Last Tuesday saw the third and final performance of Cupid and Death, the spring semester’s theatrical performance at Thomas More College. Theater forms a longstanding part of student life at Thomas More. In past years the annual Shakespeare play was greeted with much excitement, and more recently students have collaborated to put together such classic dramas as Oscar Wilde’s The Importance of Being Earnest. As part of the community life of the campus, drama serves as a way to artfully express the spirit of communitas that animates the College’s pursuit of truth. It offers, as Aristotle says in his Poetics, an imitation of human action for the consideration of the audience, and does so through words and gesture, song and spectacle.
This semester’s production, however, was quite different from past years.
For one thing, the genre of Cupid and Death is unusual. It is a comedic masque, a narrative that alternates between song, dance, and dialogue. The form of the play is taken from the tradition of the Renaissance pageant, and is based largely on a work of the same name written by the Restoration-era dramatist James Shirley. This semester’s production followed an adaptation of the original by junior Jonathan Wanner, a native of North Dakota. Jonathan employed both classical and original pieces in Cupid and Death‘s musical arrangements, including John Bennet’s Weep O Mine Eyes.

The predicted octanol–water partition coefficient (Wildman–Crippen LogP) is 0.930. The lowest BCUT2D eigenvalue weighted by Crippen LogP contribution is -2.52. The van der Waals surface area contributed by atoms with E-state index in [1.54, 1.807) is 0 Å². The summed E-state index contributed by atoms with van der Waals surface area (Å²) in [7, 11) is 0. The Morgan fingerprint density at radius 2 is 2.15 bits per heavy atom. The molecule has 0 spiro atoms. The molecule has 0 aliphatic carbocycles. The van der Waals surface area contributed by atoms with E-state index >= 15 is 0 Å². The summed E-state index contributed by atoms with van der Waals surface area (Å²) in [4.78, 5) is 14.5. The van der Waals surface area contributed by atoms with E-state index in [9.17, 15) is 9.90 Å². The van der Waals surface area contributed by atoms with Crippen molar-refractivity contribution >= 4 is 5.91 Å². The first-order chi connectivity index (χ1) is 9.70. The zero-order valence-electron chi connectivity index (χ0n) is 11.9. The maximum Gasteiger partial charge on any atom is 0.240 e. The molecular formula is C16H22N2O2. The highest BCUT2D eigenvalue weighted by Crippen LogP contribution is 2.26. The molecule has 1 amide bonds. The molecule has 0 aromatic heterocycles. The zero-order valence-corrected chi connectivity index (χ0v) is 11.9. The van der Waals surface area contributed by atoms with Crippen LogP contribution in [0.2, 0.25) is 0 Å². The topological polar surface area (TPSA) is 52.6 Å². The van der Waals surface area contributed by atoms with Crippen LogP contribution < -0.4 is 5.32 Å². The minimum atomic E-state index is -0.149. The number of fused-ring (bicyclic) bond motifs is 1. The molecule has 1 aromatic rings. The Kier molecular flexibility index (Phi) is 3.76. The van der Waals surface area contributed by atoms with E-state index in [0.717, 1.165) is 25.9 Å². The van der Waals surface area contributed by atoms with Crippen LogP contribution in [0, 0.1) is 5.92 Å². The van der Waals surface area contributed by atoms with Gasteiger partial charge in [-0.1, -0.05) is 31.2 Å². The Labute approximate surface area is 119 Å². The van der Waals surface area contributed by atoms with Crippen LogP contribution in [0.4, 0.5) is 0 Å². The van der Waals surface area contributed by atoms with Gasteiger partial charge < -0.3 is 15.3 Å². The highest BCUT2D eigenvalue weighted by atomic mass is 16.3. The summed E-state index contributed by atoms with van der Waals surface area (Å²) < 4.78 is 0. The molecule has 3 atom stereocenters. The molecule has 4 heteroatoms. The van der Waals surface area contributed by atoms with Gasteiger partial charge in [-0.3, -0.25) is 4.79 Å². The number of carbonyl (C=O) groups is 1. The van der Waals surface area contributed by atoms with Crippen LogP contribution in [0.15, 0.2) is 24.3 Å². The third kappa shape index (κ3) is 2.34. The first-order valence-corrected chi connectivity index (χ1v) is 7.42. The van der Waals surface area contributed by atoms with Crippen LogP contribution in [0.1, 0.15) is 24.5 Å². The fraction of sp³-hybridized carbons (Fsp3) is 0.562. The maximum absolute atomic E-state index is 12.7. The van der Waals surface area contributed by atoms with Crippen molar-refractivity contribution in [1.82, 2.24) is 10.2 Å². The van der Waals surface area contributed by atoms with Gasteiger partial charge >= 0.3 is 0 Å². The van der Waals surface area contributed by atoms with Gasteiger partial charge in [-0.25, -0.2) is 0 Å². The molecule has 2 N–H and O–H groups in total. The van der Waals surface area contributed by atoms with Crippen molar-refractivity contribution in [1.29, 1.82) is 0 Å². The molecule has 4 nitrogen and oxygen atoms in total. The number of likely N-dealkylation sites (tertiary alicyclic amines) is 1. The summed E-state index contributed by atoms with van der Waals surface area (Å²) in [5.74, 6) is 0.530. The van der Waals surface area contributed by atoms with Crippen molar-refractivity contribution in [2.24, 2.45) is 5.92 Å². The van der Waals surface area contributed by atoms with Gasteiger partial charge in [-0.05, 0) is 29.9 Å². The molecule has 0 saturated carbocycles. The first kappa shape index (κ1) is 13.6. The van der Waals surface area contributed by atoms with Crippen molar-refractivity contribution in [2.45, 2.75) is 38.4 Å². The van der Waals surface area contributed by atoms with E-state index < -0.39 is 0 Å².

For another thing, the spectacle of the play is extremely varied. Allegorical and comedic characters flit, flop, and traipse across the stage. A brawny Cupid—complete with long golden locks—played by sophomore Vincent Deardurff is complemented by the grimaces of Death, played by junior Devin King. At one point, a jester and her trained monkey caper onto stage; at another, an elderly couple hobble down onto a bench, where they promptly begin warbling about love. Despair downs a bottle of wine, Nature is distraught, and a conniving Innkeeper exchanges Death and Cupid’s quivers, resulting in what becomes a disastrous—and hilarious—escapade.
Finally, the most unusual feature about Cupid and Death is its profundity, despite all its silliness. The exaggerations of many of its characters, the allegory involved, the use of intermittent polyphonic songs: all these elements seem to weigh against the show’s success, simply because they are not what one would expect of a comedy. On Sunday night’s performance, however, the actors received a standing ovation from their audience. Why?
Perhaps it was because the resolution of the play ended on a beautiful note with the performance of William Byrd’s Turn Unto God. Perhaps it was because the student actors, producers, and technicians involved put so much art, work, and effort into making it a successful, unified play. Or, perhaps, it was because Cupid and Death, like the education offered at Thomas More College, appeals to the whole person. It is both humorous and serious, appealing to the higher faculties of the human person, and expressing the profundity and festivity of a life lived with a view to the pursuit and attainment of truth. Whatever the case, it is certain that what this performance of Cupid and Death offered its audience was in accord with the spirit of the College’s patron: an expression of the Christian humanism exemplified by Saint Thomas More, a life lived joyfully in the truth.